This improvement begins with the necessary education.

In this first-of-its-kind series, Toronto-based clinical psychologist Dr. Taslim Alani-Verjee breaks down why there are higher rates of IPV in certain communities. You’ll understand the mental health impacts of IPV on the victim, as well as the rest of their family. You’ll gain crucial tips for spotting the warning signs of IPV, and how to effectively communicate with survivors every step of the way.

Plus, if you’re a first responder or helping professional, you’ll learn the best on-the-job practices and treatment strategies for supporting survivors of this type of abuse.

Helping professionals and first responders have a duty to keep the people they serve safe – and that starts with being better informed on the most common issues facing those communities. This takes an understanding of the full picture; intimate partner violence cannot be addressed without understanding the community in which it takes place. This series serves as a guiding light to begin combating intimate partner violence.

Who is this series for?

Those who are suffering through/have suffered from intimate partner violence will feel empowered to better cope with IPV through an understanding of the health professionals’ perspective - and the utilization of community resources.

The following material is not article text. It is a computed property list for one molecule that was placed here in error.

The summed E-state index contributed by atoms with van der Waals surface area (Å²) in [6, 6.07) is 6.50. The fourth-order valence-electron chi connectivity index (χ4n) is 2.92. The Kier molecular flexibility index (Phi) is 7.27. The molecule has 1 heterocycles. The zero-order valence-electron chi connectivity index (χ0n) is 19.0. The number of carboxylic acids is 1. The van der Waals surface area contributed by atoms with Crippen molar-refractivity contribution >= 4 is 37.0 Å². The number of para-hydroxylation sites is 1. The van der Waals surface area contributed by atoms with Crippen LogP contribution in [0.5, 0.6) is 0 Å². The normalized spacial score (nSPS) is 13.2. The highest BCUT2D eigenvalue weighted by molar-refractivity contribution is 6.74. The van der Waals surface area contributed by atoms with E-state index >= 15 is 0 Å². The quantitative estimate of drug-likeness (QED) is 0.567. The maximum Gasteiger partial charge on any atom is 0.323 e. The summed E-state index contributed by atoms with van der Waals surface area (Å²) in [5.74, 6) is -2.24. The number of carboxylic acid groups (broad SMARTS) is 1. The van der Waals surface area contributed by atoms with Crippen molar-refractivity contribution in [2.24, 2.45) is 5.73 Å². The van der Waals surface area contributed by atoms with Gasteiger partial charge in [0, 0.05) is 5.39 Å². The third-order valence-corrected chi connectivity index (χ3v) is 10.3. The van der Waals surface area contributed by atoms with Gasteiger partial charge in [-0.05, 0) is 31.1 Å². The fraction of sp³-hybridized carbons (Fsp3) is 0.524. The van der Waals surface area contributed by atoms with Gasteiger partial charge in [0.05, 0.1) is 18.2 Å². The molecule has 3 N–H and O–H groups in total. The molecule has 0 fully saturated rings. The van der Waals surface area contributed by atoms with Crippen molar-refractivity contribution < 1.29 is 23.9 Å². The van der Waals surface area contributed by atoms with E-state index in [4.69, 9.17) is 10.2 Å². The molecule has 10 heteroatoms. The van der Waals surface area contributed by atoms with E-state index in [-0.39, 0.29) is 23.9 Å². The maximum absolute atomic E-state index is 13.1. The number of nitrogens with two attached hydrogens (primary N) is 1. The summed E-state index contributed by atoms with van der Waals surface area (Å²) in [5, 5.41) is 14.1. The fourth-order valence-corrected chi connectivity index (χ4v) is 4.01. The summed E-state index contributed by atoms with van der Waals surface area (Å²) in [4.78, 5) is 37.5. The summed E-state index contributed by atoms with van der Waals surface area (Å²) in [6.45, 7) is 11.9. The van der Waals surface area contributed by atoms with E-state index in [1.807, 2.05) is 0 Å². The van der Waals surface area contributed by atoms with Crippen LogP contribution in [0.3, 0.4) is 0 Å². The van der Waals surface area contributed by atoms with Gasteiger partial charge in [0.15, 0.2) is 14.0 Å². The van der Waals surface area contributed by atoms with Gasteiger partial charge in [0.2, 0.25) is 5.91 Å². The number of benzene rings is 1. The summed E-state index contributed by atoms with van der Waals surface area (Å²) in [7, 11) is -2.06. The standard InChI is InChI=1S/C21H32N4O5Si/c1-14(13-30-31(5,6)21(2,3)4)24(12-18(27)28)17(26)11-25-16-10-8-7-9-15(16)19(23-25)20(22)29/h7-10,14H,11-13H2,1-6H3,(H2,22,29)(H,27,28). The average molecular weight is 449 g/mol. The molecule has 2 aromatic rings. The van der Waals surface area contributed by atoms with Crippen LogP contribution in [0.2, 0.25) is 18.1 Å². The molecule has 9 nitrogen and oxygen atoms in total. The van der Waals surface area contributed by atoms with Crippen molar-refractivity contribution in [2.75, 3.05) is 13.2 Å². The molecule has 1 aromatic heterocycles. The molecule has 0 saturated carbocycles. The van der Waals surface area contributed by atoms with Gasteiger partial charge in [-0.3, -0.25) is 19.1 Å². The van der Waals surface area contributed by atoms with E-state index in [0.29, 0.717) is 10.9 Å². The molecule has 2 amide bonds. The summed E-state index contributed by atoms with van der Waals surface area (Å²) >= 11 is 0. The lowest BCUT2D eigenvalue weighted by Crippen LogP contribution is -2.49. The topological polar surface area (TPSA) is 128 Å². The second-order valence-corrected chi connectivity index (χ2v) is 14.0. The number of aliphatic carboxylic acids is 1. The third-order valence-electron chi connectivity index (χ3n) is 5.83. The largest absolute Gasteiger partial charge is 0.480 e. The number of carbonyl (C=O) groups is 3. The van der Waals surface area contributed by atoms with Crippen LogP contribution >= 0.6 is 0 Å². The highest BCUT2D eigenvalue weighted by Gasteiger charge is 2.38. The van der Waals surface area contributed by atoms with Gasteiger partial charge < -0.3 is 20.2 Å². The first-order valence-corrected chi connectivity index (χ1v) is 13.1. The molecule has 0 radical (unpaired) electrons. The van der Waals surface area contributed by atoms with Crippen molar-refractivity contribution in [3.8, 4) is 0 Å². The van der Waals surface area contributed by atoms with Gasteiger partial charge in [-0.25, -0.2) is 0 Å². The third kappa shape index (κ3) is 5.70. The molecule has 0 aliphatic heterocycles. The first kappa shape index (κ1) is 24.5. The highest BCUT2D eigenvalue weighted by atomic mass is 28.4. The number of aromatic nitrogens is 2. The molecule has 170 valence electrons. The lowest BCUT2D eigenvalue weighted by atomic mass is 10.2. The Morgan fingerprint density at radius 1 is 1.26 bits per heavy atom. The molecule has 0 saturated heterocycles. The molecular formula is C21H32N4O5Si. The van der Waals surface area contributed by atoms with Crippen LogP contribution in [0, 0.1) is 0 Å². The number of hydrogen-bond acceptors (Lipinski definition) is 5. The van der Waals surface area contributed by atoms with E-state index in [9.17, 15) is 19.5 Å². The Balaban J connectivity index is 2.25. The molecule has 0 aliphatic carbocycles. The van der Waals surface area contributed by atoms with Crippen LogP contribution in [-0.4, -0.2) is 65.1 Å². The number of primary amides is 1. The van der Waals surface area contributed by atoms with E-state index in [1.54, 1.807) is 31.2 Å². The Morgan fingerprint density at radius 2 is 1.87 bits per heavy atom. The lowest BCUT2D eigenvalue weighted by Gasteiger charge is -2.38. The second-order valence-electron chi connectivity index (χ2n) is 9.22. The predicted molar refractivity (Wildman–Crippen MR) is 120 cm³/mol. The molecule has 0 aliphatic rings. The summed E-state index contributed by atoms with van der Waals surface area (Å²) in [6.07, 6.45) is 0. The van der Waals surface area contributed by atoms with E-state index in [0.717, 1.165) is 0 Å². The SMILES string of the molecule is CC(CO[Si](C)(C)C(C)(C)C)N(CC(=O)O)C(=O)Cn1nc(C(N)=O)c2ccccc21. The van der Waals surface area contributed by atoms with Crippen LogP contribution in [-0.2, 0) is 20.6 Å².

Helping professionals and first responders can better equip themselves to aid victims and survivors of intimate partner violence - especially in communities where IPV may go unnoticed.

"Honestly, it took me years to finally have the mental capacity to start educating myself on this topic. I am glad I took this step and I am very satisfied with this series. Dr. Taslim may be my favorite MedCircle doctor now."
MedCircle Member

In this series, you’ll discover:

  • What first responders and helping professionals absolutely need to know when it comes to intimate partner violence in certain communities
  • What the (often) slow progression of behavioral and cognitive signs of IPV looks like in different treatment settings
  • Steps to take once you spot the signs of IPV in a patient or member of the community you serve
  • How first responders can effectively interact with those suffering from IPV, without re-traumatizing them
  • What to do versus what NOT to do as a health professional treating someone who has suffered through IPV
  • The short- and long-term treatments, interventions, and community resources available to survivors of IPV
  • The best treatment and communication strategies to utilize with survivors of IPV

“[Intimate partner violence] historically has always been under the guise of ‘men are violent, and men exist under the umbrella of male privilege.’ But so many men, and especially men that come from marginalized communities, have survived their own violence…[and] whether that’s the structural violence they’re made to survive every single day, people are hurting, and people are looking to heal or looking to survive.”

Clinical Psychologist, Ph.D.


Start Watching This Series Now!

You can get free access to all 6 segments of this video series when you become a MedCircle Member. You’ll also get access to every video series from the MedCircle doctors.